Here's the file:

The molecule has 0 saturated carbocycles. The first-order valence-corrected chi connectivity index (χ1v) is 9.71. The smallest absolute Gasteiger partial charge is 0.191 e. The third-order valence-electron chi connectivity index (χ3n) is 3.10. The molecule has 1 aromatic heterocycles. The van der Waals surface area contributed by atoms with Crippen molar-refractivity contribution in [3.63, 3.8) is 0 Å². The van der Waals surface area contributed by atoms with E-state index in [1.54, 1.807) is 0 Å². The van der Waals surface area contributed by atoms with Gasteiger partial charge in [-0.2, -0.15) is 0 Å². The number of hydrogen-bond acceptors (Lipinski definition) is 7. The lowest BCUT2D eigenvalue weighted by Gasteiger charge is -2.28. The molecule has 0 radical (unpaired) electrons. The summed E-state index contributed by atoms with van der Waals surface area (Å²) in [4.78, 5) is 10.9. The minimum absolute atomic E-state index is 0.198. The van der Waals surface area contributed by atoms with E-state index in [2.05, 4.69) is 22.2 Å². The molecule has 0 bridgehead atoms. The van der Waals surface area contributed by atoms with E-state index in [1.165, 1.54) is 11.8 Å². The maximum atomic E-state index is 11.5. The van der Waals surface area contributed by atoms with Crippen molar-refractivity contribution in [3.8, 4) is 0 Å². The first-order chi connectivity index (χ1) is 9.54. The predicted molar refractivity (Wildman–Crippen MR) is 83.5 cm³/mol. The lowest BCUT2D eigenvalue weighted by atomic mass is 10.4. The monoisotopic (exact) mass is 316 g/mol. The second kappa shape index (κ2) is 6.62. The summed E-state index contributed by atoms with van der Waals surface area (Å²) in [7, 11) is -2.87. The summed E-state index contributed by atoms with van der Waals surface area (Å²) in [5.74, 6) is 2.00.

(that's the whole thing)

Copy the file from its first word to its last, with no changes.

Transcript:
The molecule has 0 saturated carbocycles. The first-order valence-corrected chi connectivity index (χ1v) is 9.71. The smallest absolute Gasteiger partial charge is 0.191 e. The third-order valence-electron chi connectivity index (χ3n) is 3.10. The molecule has 1 aromatic heterocycles. The van der Waals surface area contributed by atoms with Crippen molar-refractivity contribution in [3.63, 3.8) is 0 Å². The van der Waals surface area contributed by atoms with E-state index in [1.54, 1.807) is 0 Å². The van der Waals surface area contributed by atoms with Gasteiger partial charge in [-0.2, -0.15) is 0 Å². The number of hydrogen-bond acceptors (Lipinski definition) is 7. The lowest BCUT2D eigenvalue weighted by Gasteiger charge is -2.28. The molecule has 0 radical (unpaired) electrons. The summed E-state index contributed by atoms with van der Waals surface area (Å²) in [4.78, 5) is 10.9. The minimum absolute atomic E-state index is 0.198. The van der Waals surface area contributed by atoms with E-state index in [2.05, 4.69) is 22.2 Å². The molecule has 0 bridgehead atoms. The van der Waals surface area contributed by atoms with E-state index in [1.165, 1.54) is 11.8 Å². The maximum atomic E-state index is 11.5. The van der Waals surface area contributed by atoms with Crippen molar-refractivity contribution in [3.8, 4) is 0 Å². The first-order chi connectivity index (χ1) is 9.54. The predicted molar refractivity (Wildman–Crippen MR) is 83.5 cm³/mol. The lowest BCUT2D eigenvalue weighted by atomic mass is 10.4. The monoisotopic (exact) mass is 316 g/mol. The second kappa shape index (κ2) is 6.62. The summed E-state index contributed by atoms with van der Waals surface area (Å²) in [7, 11) is -2.87. The summed E-state index contributed by atoms with van der Waals surface area (Å²) in [5.74, 6) is 2.00.